Crude oil trading outlook: futures fall on US strike action, OPEC output (Binary Tribune) After soaring more than 8% on Friday U.S. oil is already down 2.7% in early London trading. One news item related is the prospect for a strike shutting several U.S. refineries significantly reducing demand for crude - up to 2/3 of U.S. refining capacity could be affected. Econintersect: What a prospect. If there is a prolonged strike, the price of WTI crude could be driven down, perhaps even well into the 30s, and gasoline inventories could be used up. Gasoline availability at retail could be restricted. That could drive prices at the pump up to much higher levels, if and when there was any gasoline available.
Oil price will average less in 2015 than during financial crisis, survey finds (Reuters, The Times of India) A survey of 33 economists has forecast that the average price for the calendar year 2015 for Brent crude will be $58.30 a barrel. The price will be below $50 for a time in the first half of the year (touching but not going below $40) and rising above $60 late in the year. Goldman Sachs is reported in the article to have an average price forecast for 2015 as only $50.40 a barrel (almost 14% less than the Reuters number). Econintersect: There seems to be widespread agreement that there will not be a rapid rebound in the price of oil this time as there was in 2009. From a low near $32 in January 2009, WTI crude surged to $80 in the first quarter of 2010. Chart from Investing.com:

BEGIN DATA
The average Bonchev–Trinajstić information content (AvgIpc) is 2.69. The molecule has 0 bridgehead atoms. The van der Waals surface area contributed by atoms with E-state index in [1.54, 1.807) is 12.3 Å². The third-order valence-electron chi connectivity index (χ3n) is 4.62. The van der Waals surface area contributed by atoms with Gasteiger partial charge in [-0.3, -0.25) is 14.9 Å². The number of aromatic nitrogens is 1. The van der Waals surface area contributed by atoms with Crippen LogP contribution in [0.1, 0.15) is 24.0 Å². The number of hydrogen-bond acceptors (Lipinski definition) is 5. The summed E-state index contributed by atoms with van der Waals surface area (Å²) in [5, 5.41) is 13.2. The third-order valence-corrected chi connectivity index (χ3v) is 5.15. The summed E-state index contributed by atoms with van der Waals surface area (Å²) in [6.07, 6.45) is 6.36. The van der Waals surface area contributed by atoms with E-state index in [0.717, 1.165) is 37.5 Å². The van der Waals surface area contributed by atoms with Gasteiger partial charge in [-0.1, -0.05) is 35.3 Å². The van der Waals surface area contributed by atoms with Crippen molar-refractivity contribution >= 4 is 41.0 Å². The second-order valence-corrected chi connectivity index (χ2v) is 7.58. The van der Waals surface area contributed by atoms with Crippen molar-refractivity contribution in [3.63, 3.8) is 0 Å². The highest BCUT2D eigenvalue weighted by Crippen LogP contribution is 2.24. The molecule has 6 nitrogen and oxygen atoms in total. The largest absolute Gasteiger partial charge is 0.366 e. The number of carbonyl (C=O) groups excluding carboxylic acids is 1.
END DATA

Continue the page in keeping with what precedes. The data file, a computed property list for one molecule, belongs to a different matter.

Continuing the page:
Historical Oil Prices Chart (Tim McMahon, InflationData.com) The red line on the chart shows oil prices adjusted for inflation in January 2014 dollars. The black line indicates the nominal price (in other words the price you would have actually paid at the time).
U.S. crude oil stocks return to 1930s crisis levels: Kemp (Reuters) U.S. commercial crude oil stocks last week hit their highest level since 1931 - when the opening of giant oil fields in the United States coincided with the Great Depression to create an enormous glut and sent prices tumbling to just 13 cents per barrel. Econintersect: This suggests a oil price price chart more like the 1990s than the 2000s. See two preceding articles.
Other Economics and Business Items of Note and Miscellanea
Local Voices: What economics teaches us about environmental protection (South Coast Today) A basic premise in economics is that companies should pay all of the costs that are incurred in the process of producing their goods and services. That is not the case for coal which is priced far too cheaply.
The economics of the ignorami (The Tribune-Review) If you love the ignorami you will love this article.
Teaching cursive handwriting is an outdated waste of time (The Conversation)
Humans and Neanderthals: A Mediterranean Romance? (Sci-Tech Today) A 55,000-year-old skull puts home sapiens in the right time and place to interact with Neanderthals but there is still no proof that they did. There appears to be a 5,000-year time window where both species lived in what is now Israel.
Doubling down on 'middle-class' economics (Politico) President Obama is betting that concern about budget deficits is fading.
First atomic bomb test may mark the beginning of the Anthropocene (The Conversation)